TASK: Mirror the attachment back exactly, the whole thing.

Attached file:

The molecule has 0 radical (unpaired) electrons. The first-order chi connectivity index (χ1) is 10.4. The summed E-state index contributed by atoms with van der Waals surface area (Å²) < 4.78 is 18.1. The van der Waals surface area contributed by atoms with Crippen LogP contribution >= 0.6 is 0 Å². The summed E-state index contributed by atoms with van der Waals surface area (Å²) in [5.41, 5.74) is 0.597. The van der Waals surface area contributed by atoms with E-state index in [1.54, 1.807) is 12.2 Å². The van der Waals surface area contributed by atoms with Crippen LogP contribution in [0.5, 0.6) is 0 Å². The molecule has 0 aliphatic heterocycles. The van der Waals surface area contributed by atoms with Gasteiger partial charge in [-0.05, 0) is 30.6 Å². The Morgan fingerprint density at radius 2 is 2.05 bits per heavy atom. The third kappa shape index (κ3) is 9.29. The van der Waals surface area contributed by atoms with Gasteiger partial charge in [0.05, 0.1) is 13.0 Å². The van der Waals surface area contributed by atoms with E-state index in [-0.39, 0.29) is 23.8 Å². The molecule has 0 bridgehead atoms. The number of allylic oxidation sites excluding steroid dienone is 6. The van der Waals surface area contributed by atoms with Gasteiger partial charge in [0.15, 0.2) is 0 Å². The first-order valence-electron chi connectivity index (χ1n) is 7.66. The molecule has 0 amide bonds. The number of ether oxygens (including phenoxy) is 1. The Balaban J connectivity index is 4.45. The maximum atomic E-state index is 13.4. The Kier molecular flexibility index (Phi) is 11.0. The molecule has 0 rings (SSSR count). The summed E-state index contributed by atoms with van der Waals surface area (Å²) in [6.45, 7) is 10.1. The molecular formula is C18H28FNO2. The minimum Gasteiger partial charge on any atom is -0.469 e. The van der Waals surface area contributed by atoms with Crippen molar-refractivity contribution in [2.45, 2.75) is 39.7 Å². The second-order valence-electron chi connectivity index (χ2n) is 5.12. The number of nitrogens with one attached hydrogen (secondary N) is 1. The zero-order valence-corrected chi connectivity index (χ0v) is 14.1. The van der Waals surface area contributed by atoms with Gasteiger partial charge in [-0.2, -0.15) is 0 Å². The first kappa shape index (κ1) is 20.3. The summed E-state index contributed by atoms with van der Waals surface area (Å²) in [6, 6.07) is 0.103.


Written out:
The molecule has 0 radical (unpaired) electrons. The first-order chi connectivity index (χ1) is 10.4. The summed E-state index contributed by atoms with van der Waals surface area (Å²) < 4.78 is 18.1. The van der Waals surface area contributed by atoms with Crippen LogP contribution >= 0.6 is 0 Å². The summed E-state index contributed by atoms with van der Waals surface area (Å²) in [5.41, 5.74) is 0.597. The van der Waals surface area contributed by atoms with E-state index in [1.54, 1.807) is 12.2 Å². The van der Waals surface area contributed by atoms with Crippen LogP contribution in [0.5, 0.6) is 0 Å². The molecule has 0 aliphatic heterocycles. The van der Waals surface area contributed by atoms with Gasteiger partial charge in [-0.05, 0) is 30.6 Å². The Morgan fingerprint density at radius 2 is 2.05 bits per heavy atom. The third kappa shape index (κ3) is 9.29. The van der Waals surface area contributed by atoms with Gasteiger partial charge in [0.05, 0.1) is 13.0 Å². The van der Waals surface area contributed by atoms with E-state index in [-0.39, 0.29) is 23.8 Å². The molecule has 0 bridgehead atoms. The number of allylic oxidation sites excluding steroid dienone is 6. The van der Waals surface area contributed by atoms with Gasteiger partial charge in [0.15, 0.2) is 0 Å². The first-order valence-electron chi connectivity index (χ1n) is 7.66. The molecule has 0 amide bonds. The number of ether oxygens (including phenoxy) is 1. The Balaban J connectivity index is 4.45. The maximum atomic E-state index is 13.4. The Kier molecular flexibility index (Phi) is 11.0. The molecule has 0 rings (SSSR count). The summed E-state index contributed by atoms with van der Waals surface area (Å²) in [6.45, 7) is 10.1. The molecular formula is C18H28FNO2. The minimum Gasteiger partial charge on any atom is -0.469 e. The van der Waals surface area contributed by atoms with Crippen molar-refractivity contribution in [2.45, 2.75) is 39.7 Å². The second-order valence-electron chi connectivity index (χ2n) is 5.12. The number of nitrogens with one attached hydrogen (secondary N) is 1. The zero-order valence-corrected chi connectivity index (χ0v) is 14.1. The van der Waals surface area contributed by atoms with Gasteiger partial charge in [-0.2, -0.15) is 0 Å². The first kappa shape index (κ1) is 20.3. The summed E-state index contributed by atoms with van der Waals surface area (Å²) in [6, 6.07) is 0.103.